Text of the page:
local novels which have been with us more or less from the first.
Studies in Place, which set out deliberately to bring forward the
personality—if I may use the term—of Place, are only just beginning, and
Galsworthy, with _A Bit O’ Love_, comes among the pioneers. It is his
latest play, and it will be interesting to watch if he chooses to
develop along this line.

We have the Devonshire village as a central character in the piece—the
various types which compose it are just so many parts of the whole, and
it would be a mistake to treat them as separate persons. The village is
at once sturdy and sweet and foolish, it is curious, it is pig-headed—it
is built of the wisps of moon-and-dew cobwebs, and of the sty-door
stakes from which they float. It is the common life of the village which
is dealt with here, rather than subtleties of atmosphere—the actual
locality has no definite existence apart from its inhabitants, which is
a milder practice of the art of Place. But the central idea is the same
as in all Place studies—the effect of the Place on the Man.

The man here is Michael Strangway, curate of the village, “a gentle
creature burnt within,” who plays the flute, and loves dumb animals, and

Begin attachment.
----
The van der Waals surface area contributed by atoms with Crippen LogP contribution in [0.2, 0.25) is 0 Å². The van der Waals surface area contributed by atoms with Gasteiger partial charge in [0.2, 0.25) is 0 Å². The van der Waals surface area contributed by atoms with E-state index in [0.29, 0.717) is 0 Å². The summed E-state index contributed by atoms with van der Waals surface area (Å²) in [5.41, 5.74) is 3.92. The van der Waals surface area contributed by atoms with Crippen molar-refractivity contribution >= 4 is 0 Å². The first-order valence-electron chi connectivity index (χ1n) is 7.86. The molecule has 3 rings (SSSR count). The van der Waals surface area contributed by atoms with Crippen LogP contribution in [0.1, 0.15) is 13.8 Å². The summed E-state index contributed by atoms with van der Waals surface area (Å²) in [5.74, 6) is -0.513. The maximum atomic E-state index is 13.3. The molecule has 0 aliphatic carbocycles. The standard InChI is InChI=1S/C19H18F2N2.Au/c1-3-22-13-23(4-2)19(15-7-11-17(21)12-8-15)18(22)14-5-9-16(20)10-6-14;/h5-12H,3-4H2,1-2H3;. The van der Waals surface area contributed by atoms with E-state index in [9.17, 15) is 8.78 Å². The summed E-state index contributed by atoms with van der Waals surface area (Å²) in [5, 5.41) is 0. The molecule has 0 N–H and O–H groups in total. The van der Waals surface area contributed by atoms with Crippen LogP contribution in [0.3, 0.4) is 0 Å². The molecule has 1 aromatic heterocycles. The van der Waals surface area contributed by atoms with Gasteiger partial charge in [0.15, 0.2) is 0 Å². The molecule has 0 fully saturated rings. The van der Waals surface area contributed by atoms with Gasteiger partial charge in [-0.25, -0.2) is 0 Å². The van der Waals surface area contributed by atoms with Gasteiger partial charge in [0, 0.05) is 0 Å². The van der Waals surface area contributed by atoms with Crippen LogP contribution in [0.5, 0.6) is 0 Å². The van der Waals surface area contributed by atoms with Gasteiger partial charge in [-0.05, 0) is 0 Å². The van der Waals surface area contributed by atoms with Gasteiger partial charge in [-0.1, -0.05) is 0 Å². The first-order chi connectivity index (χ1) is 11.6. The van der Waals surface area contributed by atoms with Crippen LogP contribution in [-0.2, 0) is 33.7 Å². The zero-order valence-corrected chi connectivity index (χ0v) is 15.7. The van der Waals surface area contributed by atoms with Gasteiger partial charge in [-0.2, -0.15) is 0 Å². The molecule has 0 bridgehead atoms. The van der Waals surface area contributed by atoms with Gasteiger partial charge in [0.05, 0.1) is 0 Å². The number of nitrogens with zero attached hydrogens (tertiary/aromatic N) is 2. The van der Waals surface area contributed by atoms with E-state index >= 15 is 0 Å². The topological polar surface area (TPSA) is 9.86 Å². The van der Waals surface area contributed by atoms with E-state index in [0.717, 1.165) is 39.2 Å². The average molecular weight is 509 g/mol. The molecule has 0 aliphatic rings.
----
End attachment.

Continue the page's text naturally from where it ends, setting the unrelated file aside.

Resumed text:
acts St Francis without the adorable Franciscan coarseness. His wife
pleads with him not to ruin her lover’s career by bringing a divorce,
and for love of her he promises. Unfortunately the interview is
overheard by a little gossiping village girl who has a grudge against
him because he had set free her imprisoned skylark. The news is spread,
and the village is righteously indignant, wrath culminating when the
curate crowns his impious toleration by falling upon the man who has
used a few plain words about his wife in a public-house. Attacked and
shunned on all sides for his attempt at a literal gospel, and betrayed
within by the ache and emptiness of his heart, the curate resolves on
suicide, but is rather tritely saved at the last moment by the little
che-ild of such occasions, who offers him “a bit o’ love.”

There is some good work in the play, an atmosphere of beautiful
wistfulness, tenderly combined with the bumpkin clump and flit. The
dance in the big barn has its full effect of mystic and rustic beauty;
there is infinite pathos in Strangway and Cremer setting out for a long
tramp together in the link of their bruised hearts—and Galsworthy has
done nothing more kindly-humorous than the meeting at the village inn,
with Sol Potter uneasily in the chair.

The play is beautifully written, but it would seem as if the author had
scarcely a clear idea himself of Strangway, and a little more planning